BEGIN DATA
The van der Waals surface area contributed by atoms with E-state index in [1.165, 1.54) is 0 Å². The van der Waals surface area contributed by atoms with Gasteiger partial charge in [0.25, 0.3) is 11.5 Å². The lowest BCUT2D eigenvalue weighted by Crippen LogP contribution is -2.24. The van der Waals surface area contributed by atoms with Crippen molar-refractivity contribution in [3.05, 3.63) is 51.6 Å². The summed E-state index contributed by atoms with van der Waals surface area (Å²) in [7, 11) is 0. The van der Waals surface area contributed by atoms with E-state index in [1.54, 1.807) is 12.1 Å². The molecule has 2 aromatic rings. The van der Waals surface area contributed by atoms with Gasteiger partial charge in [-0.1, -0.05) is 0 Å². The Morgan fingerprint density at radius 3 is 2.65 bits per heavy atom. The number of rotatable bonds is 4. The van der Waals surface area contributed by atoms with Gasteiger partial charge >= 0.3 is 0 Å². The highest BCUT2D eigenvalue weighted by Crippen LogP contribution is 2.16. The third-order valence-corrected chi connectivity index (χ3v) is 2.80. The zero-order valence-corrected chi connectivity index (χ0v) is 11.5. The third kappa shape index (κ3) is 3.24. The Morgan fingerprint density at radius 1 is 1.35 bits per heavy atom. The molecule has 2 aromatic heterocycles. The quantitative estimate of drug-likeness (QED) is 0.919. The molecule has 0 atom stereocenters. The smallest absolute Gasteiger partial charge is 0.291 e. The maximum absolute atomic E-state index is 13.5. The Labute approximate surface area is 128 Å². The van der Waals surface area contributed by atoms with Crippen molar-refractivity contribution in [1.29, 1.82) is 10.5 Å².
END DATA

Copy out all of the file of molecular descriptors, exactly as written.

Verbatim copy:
The van der Waals surface area contributed by atoms with E-state index in [1.165, 1.54) is 0 Å². The van der Waals surface area contributed by atoms with Gasteiger partial charge in [0.25, 0.3) is 11.5 Å². The lowest BCUT2D eigenvalue weighted by Crippen LogP contribution is -2.24. The van der Waals surface area contributed by atoms with Crippen molar-refractivity contribution in [3.05, 3.63) is 51.6 Å². The summed E-state index contributed by atoms with van der Waals surface area (Å²) in [7, 11) is 0. The van der Waals surface area contributed by atoms with E-state index in [1.54, 1.807) is 12.1 Å². The molecule has 2 aromatic rings. The van der Waals surface area contributed by atoms with Gasteiger partial charge in [-0.1, -0.05) is 0 Å². The Morgan fingerprint density at radius 3 is 2.65 bits per heavy atom. The number of rotatable bonds is 4. The van der Waals surface area contributed by atoms with Gasteiger partial charge >= 0.3 is 0 Å². The highest BCUT2D eigenvalue weighted by Crippen LogP contribution is 2.16. The third-order valence-corrected chi connectivity index (χ3v) is 2.80. The zero-order valence-corrected chi connectivity index (χ0v) is 11.5. The third kappa shape index (κ3) is 3.24. The Morgan fingerprint density at radius 1 is 1.35 bits per heavy atom. The molecule has 2 aromatic heterocycles. The quantitative estimate of drug-likeness (QED) is 0.919. The molecule has 0 atom stereocenters. The smallest absolute Gasteiger partial charge is 0.291 e. The maximum absolute atomic E-state index is 13.5. The Labute approximate surface area is 128 Å². The van der Waals surface area contributed by atoms with Crippen molar-refractivity contribution in [1.29, 1.82) is 10.5 Å².